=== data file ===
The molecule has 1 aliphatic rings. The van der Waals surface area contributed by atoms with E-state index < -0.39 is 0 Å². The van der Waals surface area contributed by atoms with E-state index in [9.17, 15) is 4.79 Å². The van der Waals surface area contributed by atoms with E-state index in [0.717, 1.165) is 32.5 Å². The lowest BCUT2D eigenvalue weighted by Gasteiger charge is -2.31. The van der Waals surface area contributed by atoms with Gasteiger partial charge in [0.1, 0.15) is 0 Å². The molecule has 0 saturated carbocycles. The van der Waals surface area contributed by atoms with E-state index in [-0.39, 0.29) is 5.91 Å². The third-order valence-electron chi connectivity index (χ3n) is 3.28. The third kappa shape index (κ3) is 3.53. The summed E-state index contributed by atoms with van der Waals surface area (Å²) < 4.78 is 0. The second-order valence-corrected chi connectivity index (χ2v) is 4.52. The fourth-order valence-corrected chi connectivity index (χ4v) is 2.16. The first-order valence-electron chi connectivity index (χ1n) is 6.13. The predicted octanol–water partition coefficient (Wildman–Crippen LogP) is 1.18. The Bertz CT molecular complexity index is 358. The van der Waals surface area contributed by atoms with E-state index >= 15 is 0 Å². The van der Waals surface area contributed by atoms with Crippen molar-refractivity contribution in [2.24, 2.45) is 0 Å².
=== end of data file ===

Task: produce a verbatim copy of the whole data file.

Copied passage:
The molecule has 1 aliphatic rings. The van der Waals surface area contributed by atoms with E-state index < -0.39 is 0 Å². The van der Waals surface area contributed by atoms with E-state index in [9.17, 15) is 4.79 Å². The van der Waals surface area contributed by atoms with E-state index in [0.717, 1.165) is 32.5 Å². The lowest BCUT2D eigenvalue weighted by Gasteiger charge is -2.31. The van der Waals surface area contributed by atoms with Gasteiger partial charge in [0.1, 0.15) is 0 Å². The molecule has 0 saturated carbocycles. The van der Waals surface area contributed by atoms with E-state index in [-0.39, 0.29) is 5.91 Å². The third-order valence-electron chi connectivity index (χ3n) is 3.28. The third kappa shape index (κ3) is 3.53. The summed E-state index contributed by atoms with van der Waals surface area (Å²) < 4.78 is 0. The second-order valence-corrected chi connectivity index (χ2v) is 4.52. The fourth-order valence-corrected chi connectivity index (χ4v) is 2.16. The first-order valence-electron chi connectivity index (χ1n) is 6.13. The predicted octanol–water partition coefficient (Wildman–Crippen LogP) is 1.18. The Bertz CT molecular complexity index is 358. The van der Waals surface area contributed by atoms with E-state index >= 15 is 0 Å². The van der Waals surface area contributed by atoms with Crippen molar-refractivity contribution in [2.24, 2.45) is 0 Å².